Fourth, because of the State mandated Stay at Home Order, ADA Paratransit passengers must limit travel to essential activities only. To help alleviate costs for paratransit riders, Pace is waiving its $3 fare collection on its TAP rides starting Monday, March 23. Riders are still required to present a TAP card to the taxicab operator at the beginning of the trip, and if the fare extends beyond $30 the rider will still be responsible for the remaining amount. This policy will be in place until further notice.
Fifth, the Chicago Department of Transportation (CDOT) is working with the City’s bikeshare partner, Divvy, to offer steeply discounted memberships through April 30, 2020. An annual Divvy membership will be cut in half from $99 to $49.50; and "Dollar Divvy" single rides, for 30 minutes, will be offered at a 66% discount from the $3 regular cost. Divvy is also launching a 30-day program to give critical healthcare workers free bikeshare rides; starting today and continuing through April 30, eligible healthcare workers can sign up through their employer to access unlimited 45-minute trips on classic bikes for 30 days. Interested health care companies can email firstname.lastname@example.org to learn how to receive free memberships for employees.
“CDOT is committed to ensuring Chicago’s robust and expansive transportation system works for all residents, particularly as we collectively navigate the uncharted waters of the COVID-19 health crisis,” said CDOT Commissioner Gia Biagi. “While many Chicagoans are working from home, there are still many of us who need to get around the city, and these price reductions are aimed at keeping everyone mobile as they continue commuting to work and seeking essential goods and services.”
Divvy provides essential connections to CTA and Metra, which remain the primary transit systems for commuting. The company is taking additional action to help protect the safety of the community by disinfecting bikes each time they arrive at the depot and doing additional cleanings on high-contact surfaces and vans used for transport.
“Thousands of front-line workers rely on public transit to get to work and many Chicagoans need trains and buses to get to essential businesses. We’re thankful City leaders and CTA workers are keeping the system running,” said Amy Rynell, incoming executive director of the Active Transportation Alliance. “While practicing social distancing, Chicagoans need to walk and bike to get around and lower Divvy rates makes that easier.”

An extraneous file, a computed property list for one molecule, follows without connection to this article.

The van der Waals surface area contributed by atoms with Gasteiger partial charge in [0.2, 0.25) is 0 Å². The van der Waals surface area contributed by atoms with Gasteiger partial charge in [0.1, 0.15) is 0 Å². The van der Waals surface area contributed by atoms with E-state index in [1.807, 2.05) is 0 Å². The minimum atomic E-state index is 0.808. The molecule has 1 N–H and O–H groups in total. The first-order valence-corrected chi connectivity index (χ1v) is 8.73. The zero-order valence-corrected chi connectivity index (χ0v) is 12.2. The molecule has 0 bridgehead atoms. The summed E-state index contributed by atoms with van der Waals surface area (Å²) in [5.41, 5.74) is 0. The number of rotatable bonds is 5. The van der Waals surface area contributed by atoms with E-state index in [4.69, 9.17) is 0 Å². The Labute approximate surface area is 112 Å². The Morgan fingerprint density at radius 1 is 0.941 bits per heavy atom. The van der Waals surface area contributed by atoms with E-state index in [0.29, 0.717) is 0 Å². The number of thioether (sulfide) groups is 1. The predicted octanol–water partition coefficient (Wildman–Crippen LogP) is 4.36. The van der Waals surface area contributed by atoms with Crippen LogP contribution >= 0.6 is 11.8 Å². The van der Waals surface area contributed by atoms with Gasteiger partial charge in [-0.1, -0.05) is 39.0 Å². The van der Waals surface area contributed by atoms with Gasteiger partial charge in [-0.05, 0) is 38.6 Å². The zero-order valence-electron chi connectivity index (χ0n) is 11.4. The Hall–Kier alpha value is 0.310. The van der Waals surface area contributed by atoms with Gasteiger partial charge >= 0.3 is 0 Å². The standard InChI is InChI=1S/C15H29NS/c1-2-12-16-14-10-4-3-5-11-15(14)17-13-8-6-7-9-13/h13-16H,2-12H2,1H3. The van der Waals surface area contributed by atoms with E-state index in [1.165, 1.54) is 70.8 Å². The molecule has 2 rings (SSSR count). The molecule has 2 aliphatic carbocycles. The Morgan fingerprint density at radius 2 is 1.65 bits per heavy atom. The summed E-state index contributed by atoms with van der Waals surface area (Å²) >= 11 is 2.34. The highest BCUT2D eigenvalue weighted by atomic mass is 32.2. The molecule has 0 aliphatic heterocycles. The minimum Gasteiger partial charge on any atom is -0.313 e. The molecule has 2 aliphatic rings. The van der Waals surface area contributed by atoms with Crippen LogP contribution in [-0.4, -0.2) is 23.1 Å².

The Chicago Department of Health continues to recommend social distancing for everyone when leaving their homes. These different plans and offerings will ensure that those who need to commute to work or travel within the city during the Stay at Home Order and who are low-income continue to have reliable and accessible transportation at more affordable rates. The City continues to monitor the needs of the transportation system on the ground and formulate policies to assist residents and brave front-line workers to help combat the spread and impacts of COVID-19. To keep up with the latest information on the City’s response to COVID-19 visit chicago.gov/coronavirus.
CHICAGO—Mayor Lori E. Lightfoot today announced new measures as part of the City of Chicago’s ongoing efforts to coordinate resources and emergency response for the coronavirus disease 2019 (COVID-19). Working collaboratively across health and private partners, the City is increasing resources to improve safety and take the burden off of hospitals amid this unprecedented pandemic, and to allow residents impacted or at-risk for infection to safely seek shelter and recover from COVID-19.
Today’s announcement includes two key new measures that will provide relief to hospitals and unlock new capacity to aid in the City’s fight to prevent the spread of COVID-19. First, the City has reached agreements with local hotel operators to provide more than 1,000 hotel rooms for those exposed to or mildly ill with COVID-19 but who are not in need of hospital care to safely quarantine or isolate themselves if they cannot be at home. Second, the City has built upon existing social service partner agreements to provide emergency homeless shelter space that will better protect residents experiencing homelessness, who are more vulnerable to the spread of the virus.
“I applaud the commitment and dedication of our city’s partner organizations as we work together to meet this moment brought by COVID-19 crisis,” said Mayor Lightfoot. “By working in tandem with healthcare experts and local organizations to increase capacity for those affected, we have been able to develop innovative solutions to ensure every resident – regardless of status or where they live – are able to obtain the care and refuge needed to prevent the spread of this disease and keep every Chicagoan safe and secure.”
Beginning today, individuals who either have a COVID-19 diagnosis or who are awaiting test results, but who cannot safely return home and do not need hospital care can be transferred to downtown hotels rented by the City of Chicago. This will ensure these individuals do not put unnecessary strain on local hospitals and healthcare workers and will free up beds needed for more seriously ill patients. It will also decrease spread of disease in the community. Individuals will complete their quarantine or isolation period in their hotel room, under monitoring by City staff led by the Chicago Department of Public Health.